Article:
Is This the End for Bashar al-Assad?
It's probably the most important question—and, naturally, the hardest to answer. Experts all agree that Assad will have to go further than the meager concessions he's offered thus far—a replay of Hosni Mubarak's futile attempts at appeasing the protesters in Tahrir Square. But Tabler says regime change is unlikely. The Daraa crackdown is dangerous in the short term because Assad risks destroying his Sunni base, but he has one advantage over leaders in Egypt, Tunisia, and Yemen. "Because it's a minority regime, the same [Alawite] networks that are around the Assad family dominate the security apparatus and the army," Tabler says. "There's no separate army like in Egypt and Tunisia, and the minorities may believe that if the regime comes down, they could be massacred in revenge killings."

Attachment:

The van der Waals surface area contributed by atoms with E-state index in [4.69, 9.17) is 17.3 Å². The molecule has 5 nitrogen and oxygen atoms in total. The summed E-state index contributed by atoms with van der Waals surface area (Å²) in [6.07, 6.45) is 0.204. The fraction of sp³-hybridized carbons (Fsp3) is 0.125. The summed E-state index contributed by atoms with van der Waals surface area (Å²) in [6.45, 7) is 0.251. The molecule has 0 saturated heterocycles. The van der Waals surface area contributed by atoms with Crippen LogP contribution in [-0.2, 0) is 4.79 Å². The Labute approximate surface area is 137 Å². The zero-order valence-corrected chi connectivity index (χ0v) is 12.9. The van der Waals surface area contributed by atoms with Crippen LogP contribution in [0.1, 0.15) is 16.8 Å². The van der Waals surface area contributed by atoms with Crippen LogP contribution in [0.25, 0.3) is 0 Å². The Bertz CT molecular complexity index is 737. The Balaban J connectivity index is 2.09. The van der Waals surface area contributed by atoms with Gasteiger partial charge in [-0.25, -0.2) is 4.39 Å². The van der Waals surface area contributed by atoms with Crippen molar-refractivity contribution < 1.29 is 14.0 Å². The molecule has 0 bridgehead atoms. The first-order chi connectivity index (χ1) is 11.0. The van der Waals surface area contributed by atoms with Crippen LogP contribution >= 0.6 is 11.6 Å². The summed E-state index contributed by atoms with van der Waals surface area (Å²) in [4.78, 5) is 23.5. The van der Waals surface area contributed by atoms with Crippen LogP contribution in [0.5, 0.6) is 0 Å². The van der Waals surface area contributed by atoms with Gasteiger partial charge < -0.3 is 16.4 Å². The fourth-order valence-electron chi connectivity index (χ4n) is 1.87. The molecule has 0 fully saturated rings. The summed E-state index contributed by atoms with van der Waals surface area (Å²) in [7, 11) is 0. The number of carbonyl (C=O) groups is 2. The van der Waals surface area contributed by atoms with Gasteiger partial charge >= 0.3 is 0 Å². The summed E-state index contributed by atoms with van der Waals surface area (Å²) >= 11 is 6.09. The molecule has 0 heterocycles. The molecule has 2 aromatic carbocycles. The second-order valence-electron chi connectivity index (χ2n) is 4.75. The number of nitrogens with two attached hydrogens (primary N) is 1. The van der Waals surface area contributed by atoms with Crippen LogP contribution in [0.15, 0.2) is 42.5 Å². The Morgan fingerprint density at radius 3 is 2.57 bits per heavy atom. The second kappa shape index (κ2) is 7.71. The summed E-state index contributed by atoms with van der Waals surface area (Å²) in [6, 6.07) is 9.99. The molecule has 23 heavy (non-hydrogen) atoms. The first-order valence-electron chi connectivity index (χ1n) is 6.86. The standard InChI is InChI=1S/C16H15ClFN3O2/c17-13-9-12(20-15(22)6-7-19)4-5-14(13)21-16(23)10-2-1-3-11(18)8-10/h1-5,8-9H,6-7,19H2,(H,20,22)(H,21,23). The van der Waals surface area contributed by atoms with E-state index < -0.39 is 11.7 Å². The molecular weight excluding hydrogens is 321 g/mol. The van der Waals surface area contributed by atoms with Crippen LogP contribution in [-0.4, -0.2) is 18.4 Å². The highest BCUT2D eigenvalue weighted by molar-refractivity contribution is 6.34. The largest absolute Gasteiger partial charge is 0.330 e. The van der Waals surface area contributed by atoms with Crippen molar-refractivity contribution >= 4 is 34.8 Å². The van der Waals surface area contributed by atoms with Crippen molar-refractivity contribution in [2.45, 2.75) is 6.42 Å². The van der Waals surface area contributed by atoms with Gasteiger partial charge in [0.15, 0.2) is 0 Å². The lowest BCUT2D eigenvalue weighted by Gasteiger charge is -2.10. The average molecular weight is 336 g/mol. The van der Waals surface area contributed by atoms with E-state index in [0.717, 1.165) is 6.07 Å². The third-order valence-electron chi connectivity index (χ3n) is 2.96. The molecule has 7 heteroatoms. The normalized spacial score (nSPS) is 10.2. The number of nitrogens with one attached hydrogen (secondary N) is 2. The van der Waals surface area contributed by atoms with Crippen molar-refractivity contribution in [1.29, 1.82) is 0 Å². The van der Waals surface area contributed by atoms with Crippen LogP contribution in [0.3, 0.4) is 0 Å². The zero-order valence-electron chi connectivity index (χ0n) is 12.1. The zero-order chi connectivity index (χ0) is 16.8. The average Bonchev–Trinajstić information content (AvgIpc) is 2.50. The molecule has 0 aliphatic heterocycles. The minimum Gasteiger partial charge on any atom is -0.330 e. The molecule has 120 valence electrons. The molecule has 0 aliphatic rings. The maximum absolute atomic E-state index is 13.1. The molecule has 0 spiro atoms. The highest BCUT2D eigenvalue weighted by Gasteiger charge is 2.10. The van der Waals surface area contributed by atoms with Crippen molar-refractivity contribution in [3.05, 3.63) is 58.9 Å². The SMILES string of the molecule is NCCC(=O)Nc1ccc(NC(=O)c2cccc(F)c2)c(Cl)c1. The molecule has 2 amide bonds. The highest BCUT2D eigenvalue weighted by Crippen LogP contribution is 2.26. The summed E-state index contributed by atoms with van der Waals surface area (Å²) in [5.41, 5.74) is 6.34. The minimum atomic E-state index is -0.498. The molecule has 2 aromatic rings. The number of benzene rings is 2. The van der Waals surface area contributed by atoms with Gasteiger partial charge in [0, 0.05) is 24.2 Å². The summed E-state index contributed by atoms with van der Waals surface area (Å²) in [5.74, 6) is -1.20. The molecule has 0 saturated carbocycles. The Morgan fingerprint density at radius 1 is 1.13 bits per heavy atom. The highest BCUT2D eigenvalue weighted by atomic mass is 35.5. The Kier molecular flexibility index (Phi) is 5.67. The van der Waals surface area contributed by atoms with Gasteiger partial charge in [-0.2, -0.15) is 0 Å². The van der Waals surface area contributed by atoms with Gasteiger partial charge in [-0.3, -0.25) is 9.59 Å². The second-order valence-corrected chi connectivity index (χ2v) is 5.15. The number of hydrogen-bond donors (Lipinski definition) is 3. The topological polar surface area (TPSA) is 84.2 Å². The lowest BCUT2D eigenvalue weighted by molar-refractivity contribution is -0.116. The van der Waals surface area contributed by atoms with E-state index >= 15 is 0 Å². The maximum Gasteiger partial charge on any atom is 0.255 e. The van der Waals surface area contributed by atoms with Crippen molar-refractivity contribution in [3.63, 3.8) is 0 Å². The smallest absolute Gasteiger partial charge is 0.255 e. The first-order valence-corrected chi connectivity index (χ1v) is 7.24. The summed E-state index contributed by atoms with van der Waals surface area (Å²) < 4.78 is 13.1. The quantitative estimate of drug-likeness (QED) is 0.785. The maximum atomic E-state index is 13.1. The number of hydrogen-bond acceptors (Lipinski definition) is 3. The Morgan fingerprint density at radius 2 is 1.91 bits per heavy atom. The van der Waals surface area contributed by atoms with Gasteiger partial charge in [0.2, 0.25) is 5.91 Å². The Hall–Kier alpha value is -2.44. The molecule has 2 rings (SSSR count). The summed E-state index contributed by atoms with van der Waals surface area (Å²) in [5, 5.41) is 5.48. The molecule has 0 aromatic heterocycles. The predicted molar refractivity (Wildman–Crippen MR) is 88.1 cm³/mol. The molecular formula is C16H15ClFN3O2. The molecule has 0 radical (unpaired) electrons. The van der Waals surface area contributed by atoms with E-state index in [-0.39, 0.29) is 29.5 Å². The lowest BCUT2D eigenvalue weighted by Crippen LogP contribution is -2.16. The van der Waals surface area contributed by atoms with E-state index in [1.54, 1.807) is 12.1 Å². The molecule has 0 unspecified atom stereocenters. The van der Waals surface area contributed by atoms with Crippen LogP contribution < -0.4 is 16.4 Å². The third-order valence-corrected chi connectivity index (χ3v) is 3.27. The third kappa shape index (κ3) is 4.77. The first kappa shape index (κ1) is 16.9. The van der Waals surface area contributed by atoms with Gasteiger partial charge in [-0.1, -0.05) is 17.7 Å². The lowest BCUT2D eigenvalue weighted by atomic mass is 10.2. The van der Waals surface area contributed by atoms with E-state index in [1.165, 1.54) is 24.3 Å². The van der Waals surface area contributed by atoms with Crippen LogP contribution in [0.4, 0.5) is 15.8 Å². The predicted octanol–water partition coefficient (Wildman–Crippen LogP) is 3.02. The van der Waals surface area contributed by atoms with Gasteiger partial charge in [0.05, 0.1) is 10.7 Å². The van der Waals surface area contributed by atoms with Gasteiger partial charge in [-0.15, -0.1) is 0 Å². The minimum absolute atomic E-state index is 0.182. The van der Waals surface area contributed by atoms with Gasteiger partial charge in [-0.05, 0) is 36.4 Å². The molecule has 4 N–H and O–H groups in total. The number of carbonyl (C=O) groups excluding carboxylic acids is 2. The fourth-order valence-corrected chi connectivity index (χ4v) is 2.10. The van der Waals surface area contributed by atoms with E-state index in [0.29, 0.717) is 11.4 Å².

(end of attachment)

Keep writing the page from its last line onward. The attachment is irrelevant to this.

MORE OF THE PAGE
Lesch says he thinks Assad still maintains enough support to survive, but isn't totally safe. The problem, Lesch says, is that Assad has granted a great deal of autonomy to the Mukhabarat, the state-security apparatus. Lesch cited an incident in November 2007, when he flew to Syria for a meeting with Assad. Nonetheless, he was detained at the airport, interrogated for three hours by the Mukhabarat, and told he was blacklisted. "The right hand doesn't know what the left hand is doing," Lesch says, making it easier for the agency to unintentionally go rogue and undermine the regime gaffes like the arrest of the tweens in Daraa. "That leeway could make it harder for Assad to respond to localized protests, and allow them to spread."
As for Abdulhamid, he's cautiously optimistic, arguing that the protests today are the greatest challenge the two generations of Assads have ever faced. "This is more serious than in 1982, because you didn't see people in the street then," he says. "The Assad family has never dealt with a situation like this before, and hopefully they won't last to see another one."
David Graham is a reporter for Newsweek covering politics, national affairs, and business. His writing has also appeared in The Wall Street Journal and The National in Abu Dhabi.